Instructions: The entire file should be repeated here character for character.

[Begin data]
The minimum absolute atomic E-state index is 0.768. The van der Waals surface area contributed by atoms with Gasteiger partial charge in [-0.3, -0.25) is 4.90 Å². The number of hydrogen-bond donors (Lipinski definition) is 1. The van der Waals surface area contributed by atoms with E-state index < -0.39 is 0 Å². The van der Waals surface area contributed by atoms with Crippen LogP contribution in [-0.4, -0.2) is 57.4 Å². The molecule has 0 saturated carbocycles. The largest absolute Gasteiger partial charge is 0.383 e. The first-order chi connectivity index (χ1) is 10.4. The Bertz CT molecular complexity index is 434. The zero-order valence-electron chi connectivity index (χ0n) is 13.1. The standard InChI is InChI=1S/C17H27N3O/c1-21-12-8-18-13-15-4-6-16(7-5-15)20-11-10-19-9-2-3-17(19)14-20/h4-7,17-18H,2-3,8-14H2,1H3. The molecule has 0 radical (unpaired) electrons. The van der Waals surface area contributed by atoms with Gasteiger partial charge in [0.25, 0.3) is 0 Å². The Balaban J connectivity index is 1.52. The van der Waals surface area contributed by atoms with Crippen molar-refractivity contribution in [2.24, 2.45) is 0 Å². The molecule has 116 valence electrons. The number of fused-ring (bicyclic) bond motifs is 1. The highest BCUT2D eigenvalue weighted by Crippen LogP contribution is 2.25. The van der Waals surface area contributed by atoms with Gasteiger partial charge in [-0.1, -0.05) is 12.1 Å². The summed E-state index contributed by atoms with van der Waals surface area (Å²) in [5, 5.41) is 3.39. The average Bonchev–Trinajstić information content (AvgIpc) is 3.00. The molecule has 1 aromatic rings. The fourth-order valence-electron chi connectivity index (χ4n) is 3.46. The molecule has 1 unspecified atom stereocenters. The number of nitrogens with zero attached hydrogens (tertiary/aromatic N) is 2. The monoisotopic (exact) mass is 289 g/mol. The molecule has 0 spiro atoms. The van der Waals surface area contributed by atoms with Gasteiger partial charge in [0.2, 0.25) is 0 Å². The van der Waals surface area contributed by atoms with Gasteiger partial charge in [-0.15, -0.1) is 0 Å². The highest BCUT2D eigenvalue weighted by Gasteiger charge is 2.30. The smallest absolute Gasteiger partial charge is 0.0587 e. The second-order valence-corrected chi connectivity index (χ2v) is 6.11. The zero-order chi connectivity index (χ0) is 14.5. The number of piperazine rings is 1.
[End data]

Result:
The minimum absolute atomic E-state index is 0.768. The van der Waals surface area contributed by atoms with Gasteiger partial charge in [-0.3, -0.25) is 4.90 Å². The number of hydrogen-bond donors (Lipinski definition) is 1. The van der Waals surface area contributed by atoms with E-state index < -0.39 is 0 Å². The van der Waals surface area contributed by atoms with Crippen LogP contribution in [-0.4, -0.2) is 57.4 Å². The molecule has 0 saturated carbocycles. The largest absolute Gasteiger partial charge is 0.383 e. The first-order chi connectivity index (χ1) is 10.4. The Bertz CT molecular complexity index is 434. The zero-order valence-electron chi connectivity index (χ0n) is 13.1. The standard InChI is InChI=1S/C17H27N3O/c1-21-12-8-18-13-15-4-6-16(7-5-15)20-11-10-19-9-2-3-17(19)14-20/h4-7,17-18H,2-3,8-14H2,1H3. The molecule has 0 radical (unpaired) electrons. The van der Waals surface area contributed by atoms with Gasteiger partial charge in [0.25, 0.3) is 0 Å². The Balaban J connectivity index is 1.52. The van der Waals surface area contributed by atoms with Crippen molar-refractivity contribution in [2.24, 2.45) is 0 Å². The molecule has 116 valence electrons. The number of fused-ring (bicyclic) bond motifs is 1. The highest BCUT2D eigenvalue weighted by Crippen LogP contribution is 2.25. The van der Waals surface area contributed by atoms with Gasteiger partial charge in [-0.1, -0.05) is 12.1 Å². The summed E-state index contributed by atoms with van der Waals surface area (Å²) in [5, 5.41) is 3.39. The average Bonchev–Trinajstić information content (AvgIpc) is 3.00. The molecule has 1 aromatic rings. The fourth-order valence-electron chi connectivity index (χ4n) is 3.46. The molecule has 1 unspecified atom stereocenters. The number of nitrogens with zero attached hydrogens (tertiary/aromatic N) is 2. The monoisotopic (exact) mass is 289 g/mol. The molecule has 0 spiro atoms. The van der Waals surface area contributed by atoms with Gasteiger partial charge in [0.2, 0.25) is 0 Å². The van der Waals surface area contributed by atoms with Gasteiger partial charge in [-0.15, -0.1) is 0 Å². The highest BCUT2D eigenvalue weighted by Gasteiger charge is 2.30. The smallest absolute Gasteiger partial charge is 0.0587 e. The second-order valence-corrected chi connectivity index (χ2v) is 6.11. The zero-order chi connectivity index (χ0) is 14.5. The number of piperazine rings is 1.